Unformatted text preview: s make an adjustment for
the additional risk of the foreign project, such as exchange rate risk, inflation risk, and political risk.
The cost of capital is generally based on an assessment of the company's overall cost of capital. First, the
company evaluates the cost of each source of capital -- debt, preferred stock, and common equity. Then
each cost is weighted by the proportion of each source to be raised. This average is referred to as the
weighted average cost of capital (WACC).
There are tools available to assist the decision-maker in measuring and evaluating project risk. But much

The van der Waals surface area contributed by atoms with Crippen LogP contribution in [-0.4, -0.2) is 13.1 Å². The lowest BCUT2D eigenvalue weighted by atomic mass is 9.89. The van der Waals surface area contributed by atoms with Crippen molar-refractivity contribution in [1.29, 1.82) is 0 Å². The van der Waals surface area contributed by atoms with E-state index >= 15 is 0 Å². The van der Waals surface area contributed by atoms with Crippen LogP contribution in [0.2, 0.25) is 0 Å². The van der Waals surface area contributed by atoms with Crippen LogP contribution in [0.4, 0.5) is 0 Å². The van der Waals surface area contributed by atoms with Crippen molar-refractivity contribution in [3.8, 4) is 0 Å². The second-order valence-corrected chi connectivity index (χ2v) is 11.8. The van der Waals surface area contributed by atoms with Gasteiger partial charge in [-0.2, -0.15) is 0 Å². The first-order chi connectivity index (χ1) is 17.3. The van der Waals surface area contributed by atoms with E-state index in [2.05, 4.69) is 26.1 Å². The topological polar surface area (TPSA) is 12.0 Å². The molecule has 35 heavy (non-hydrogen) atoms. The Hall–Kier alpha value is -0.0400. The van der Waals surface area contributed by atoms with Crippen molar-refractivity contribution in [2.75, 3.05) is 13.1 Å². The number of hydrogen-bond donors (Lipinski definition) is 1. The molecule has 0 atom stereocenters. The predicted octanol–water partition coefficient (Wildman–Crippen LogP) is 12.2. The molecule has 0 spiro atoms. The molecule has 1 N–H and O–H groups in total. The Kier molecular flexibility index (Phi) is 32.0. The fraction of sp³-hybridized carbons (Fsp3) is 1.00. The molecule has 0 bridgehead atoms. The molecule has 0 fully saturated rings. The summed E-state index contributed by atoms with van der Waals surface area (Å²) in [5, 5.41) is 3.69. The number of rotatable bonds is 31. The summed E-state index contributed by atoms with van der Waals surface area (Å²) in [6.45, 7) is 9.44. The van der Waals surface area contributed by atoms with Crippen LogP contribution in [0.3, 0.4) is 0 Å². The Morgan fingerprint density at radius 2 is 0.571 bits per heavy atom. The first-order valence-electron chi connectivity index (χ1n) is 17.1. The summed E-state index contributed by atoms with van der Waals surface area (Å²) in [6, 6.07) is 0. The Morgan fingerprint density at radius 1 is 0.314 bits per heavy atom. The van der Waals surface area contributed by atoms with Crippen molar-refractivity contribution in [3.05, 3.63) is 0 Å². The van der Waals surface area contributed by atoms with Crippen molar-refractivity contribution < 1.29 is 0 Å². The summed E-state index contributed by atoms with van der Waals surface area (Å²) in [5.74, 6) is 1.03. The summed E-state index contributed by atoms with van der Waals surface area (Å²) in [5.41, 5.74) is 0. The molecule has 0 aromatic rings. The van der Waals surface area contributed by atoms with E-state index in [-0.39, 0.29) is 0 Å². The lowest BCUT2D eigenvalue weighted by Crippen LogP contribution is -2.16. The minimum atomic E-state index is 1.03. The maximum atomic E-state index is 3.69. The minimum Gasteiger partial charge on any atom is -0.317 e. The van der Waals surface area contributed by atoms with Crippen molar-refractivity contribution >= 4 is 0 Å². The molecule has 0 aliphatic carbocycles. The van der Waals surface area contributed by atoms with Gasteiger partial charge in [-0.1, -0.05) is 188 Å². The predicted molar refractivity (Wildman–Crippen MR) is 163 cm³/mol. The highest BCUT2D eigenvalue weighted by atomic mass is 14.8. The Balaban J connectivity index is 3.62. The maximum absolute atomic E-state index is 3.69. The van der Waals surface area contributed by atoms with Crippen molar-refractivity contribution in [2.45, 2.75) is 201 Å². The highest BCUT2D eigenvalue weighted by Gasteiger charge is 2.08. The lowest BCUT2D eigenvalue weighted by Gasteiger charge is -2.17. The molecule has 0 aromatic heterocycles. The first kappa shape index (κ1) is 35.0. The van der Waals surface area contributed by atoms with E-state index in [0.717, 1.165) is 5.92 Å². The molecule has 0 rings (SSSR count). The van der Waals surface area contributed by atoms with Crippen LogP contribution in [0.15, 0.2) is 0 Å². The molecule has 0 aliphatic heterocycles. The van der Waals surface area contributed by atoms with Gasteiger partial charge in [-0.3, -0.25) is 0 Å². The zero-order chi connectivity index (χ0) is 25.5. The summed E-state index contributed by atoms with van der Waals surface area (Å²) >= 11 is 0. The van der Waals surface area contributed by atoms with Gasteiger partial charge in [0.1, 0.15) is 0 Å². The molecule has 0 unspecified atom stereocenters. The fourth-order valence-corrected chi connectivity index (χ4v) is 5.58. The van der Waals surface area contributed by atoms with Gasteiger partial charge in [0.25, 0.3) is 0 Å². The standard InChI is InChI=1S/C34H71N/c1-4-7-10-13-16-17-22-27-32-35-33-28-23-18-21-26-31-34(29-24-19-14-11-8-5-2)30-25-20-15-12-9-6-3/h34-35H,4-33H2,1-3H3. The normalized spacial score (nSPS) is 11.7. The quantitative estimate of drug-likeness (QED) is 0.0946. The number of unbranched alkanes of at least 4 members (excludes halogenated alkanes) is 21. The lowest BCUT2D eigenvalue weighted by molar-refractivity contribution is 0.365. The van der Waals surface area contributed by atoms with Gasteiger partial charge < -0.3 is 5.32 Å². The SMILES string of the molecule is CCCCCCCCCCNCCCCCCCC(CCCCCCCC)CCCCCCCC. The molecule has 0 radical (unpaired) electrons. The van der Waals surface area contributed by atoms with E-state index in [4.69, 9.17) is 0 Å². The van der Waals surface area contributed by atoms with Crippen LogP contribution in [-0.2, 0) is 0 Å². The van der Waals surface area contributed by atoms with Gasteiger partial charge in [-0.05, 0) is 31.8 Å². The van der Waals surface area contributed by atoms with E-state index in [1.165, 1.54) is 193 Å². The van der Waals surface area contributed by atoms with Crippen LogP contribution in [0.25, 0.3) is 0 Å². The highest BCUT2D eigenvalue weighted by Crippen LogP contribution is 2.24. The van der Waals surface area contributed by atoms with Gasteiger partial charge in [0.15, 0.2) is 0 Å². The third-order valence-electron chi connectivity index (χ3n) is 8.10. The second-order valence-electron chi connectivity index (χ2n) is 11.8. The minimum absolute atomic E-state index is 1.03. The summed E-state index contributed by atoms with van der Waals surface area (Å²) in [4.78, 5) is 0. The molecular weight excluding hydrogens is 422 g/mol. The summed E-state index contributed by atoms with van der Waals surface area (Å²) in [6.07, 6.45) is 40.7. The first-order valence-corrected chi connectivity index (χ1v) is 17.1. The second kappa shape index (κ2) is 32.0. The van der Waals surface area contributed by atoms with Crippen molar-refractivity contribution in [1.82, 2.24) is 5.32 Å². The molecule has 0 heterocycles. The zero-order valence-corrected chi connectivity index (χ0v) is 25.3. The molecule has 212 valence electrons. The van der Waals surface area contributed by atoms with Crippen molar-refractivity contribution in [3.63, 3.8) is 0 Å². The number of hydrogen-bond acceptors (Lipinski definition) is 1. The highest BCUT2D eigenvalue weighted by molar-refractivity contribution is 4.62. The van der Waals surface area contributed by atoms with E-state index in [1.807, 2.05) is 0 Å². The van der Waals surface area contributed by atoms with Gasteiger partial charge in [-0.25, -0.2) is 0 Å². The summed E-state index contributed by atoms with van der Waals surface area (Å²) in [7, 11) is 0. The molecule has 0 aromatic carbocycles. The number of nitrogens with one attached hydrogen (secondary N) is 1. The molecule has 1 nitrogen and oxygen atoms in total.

of what is actually done in practice is subjective. Judgment, with a large dose of experience is used more
often than scientific means of incorporating risk. Is this bad? Well, the scientific approaches to
measurement and evaluation of risk depend, in part, on subjective assessments of risk, the probability
distributions of future cash flows and judgments about market risk. So it is possible that by-passing the
more technical analyses in favor of completely subjective assessment of risk may result in cost of capital
estimates that better reflect the project's risk. But then again it may not. The proof may be in the
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- Spring '07